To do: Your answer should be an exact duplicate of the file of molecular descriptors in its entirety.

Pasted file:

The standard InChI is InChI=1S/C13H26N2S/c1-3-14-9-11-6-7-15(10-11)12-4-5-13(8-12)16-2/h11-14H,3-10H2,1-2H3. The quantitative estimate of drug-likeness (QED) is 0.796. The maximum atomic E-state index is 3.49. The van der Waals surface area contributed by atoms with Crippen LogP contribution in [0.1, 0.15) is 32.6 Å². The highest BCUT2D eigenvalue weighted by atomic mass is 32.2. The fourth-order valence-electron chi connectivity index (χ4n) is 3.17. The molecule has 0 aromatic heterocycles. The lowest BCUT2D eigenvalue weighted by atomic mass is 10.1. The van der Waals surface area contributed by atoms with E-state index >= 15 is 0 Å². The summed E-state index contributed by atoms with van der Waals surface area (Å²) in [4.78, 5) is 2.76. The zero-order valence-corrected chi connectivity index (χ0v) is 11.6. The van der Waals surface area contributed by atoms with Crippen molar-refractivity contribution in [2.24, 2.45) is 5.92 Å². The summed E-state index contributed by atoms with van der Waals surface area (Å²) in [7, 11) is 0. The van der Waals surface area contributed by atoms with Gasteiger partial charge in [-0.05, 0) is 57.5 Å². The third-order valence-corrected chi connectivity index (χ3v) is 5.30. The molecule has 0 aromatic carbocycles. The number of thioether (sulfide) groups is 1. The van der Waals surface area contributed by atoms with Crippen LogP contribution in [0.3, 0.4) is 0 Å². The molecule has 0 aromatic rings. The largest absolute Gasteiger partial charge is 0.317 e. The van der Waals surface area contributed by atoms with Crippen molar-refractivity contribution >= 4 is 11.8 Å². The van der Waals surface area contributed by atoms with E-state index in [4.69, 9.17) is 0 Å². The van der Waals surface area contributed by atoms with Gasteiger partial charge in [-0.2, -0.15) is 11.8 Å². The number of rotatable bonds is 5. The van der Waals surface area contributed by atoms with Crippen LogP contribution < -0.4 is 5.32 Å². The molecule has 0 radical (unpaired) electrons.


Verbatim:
The standard InChI is InChI=1S/C13H26N2S/c1-3-14-9-11-6-7-15(10-11)12-4-5-13(8-12)16-2/h11-14H,3-10H2,1-2H3. The quantitative estimate of drug-likeness (QED) is 0.796. The maximum atomic E-state index is 3.49. The van der Waals surface area contributed by atoms with Crippen LogP contribution in [0.1, 0.15) is 32.6 Å². The highest BCUT2D eigenvalue weighted by atomic mass is 32.2. The fourth-order valence-electron chi connectivity index (χ4n) is 3.17. The molecule has 0 aromatic heterocycles. The lowest BCUT2D eigenvalue weighted by atomic mass is 10.1. The van der Waals surface area contributed by atoms with E-state index >= 15 is 0 Å². The summed E-state index contributed by atoms with van der Waals surface area (Å²) in [4.78, 5) is 2.76. The zero-order valence-corrected chi connectivity index (χ0v) is 11.6. The van der Waals surface area contributed by atoms with Crippen molar-refractivity contribution in [2.24, 2.45) is 5.92 Å². The summed E-state index contributed by atoms with van der Waals surface area (Å²) in [7, 11) is 0. The van der Waals surface area contributed by atoms with Gasteiger partial charge in [-0.05, 0) is 57.5 Å². The third-order valence-corrected chi connectivity index (χ3v) is 5.30. The molecule has 0 aromatic carbocycles. The number of thioether (sulfide) groups is 1. The van der Waals surface area contributed by atoms with Crippen LogP contribution in [0.3, 0.4) is 0 Å². The molecule has 0 aromatic rings. The largest absolute Gasteiger partial charge is 0.317 e. The van der Waals surface area contributed by atoms with Crippen molar-refractivity contribution >= 4 is 11.8 Å². The van der Waals surface area contributed by atoms with E-state index in [4.69, 9.17) is 0 Å². The van der Waals surface area contributed by atoms with Gasteiger partial charge in [-0.2, -0.15) is 11.8 Å². The number of rotatable bonds is 5. The van der Waals surface area contributed by atoms with Crippen LogP contribution < -0.4 is 5.32 Å². The molecule has 0 radical (unpaired) electrons.